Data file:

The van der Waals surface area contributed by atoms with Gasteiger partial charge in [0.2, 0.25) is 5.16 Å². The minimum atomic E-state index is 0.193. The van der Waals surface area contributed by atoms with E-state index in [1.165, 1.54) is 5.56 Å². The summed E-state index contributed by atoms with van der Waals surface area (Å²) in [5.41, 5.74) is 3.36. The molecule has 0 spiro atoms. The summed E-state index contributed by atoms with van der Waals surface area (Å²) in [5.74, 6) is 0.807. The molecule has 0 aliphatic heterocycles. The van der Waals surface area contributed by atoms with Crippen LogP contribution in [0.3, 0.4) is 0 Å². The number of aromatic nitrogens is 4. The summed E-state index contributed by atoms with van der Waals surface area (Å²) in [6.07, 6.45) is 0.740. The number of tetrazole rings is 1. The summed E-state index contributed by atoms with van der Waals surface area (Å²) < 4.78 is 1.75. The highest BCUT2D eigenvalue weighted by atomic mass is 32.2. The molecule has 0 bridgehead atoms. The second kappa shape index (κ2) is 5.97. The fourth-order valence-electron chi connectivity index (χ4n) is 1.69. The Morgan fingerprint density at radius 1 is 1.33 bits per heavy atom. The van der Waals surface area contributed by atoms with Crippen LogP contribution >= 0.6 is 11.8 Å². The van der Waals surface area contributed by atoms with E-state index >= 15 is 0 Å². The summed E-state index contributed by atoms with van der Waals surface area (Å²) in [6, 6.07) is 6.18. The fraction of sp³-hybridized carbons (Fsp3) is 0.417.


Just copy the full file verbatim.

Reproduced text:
The van der Waals surface area contributed by atoms with Gasteiger partial charge in [0.2, 0.25) is 5.16 Å². The minimum atomic E-state index is 0.193. The van der Waals surface area contributed by atoms with E-state index in [1.165, 1.54) is 5.56 Å². The summed E-state index contributed by atoms with van der Waals surface area (Å²) in [5.41, 5.74) is 3.36. The molecule has 0 spiro atoms. The summed E-state index contributed by atoms with van der Waals surface area (Å²) in [5.74, 6) is 0.807. The molecule has 0 aliphatic heterocycles. The van der Waals surface area contributed by atoms with Crippen LogP contribution in [0.3, 0.4) is 0 Å². The number of aromatic nitrogens is 4. The summed E-state index contributed by atoms with van der Waals surface area (Å²) in [6.07, 6.45) is 0.740. The number of tetrazole rings is 1. The summed E-state index contributed by atoms with van der Waals surface area (Å²) < 4.78 is 1.75. The highest BCUT2D eigenvalue weighted by atomic mass is 32.2. The molecule has 0 bridgehead atoms. The second kappa shape index (κ2) is 5.97. The fourth-order valence-electron chi connectivity index (χ4n) is 1.69. The Morgan fingerprint density at radius 1 is 1.33 bits per heavy atom. The van der Waals surface area contributed by atoms with Crippen LogP contribution >= 0.6 is 11.8 Å². The van der Waals surface area contributed by atoms with E-state index >= 15 is 0 Å². The summed E-state index contributed by atoms with van der Waals surface area (Å²) in [6, 6.07) is 6.18. The fraction of sp³-hybridized carbons (Fsp3) is 0.417.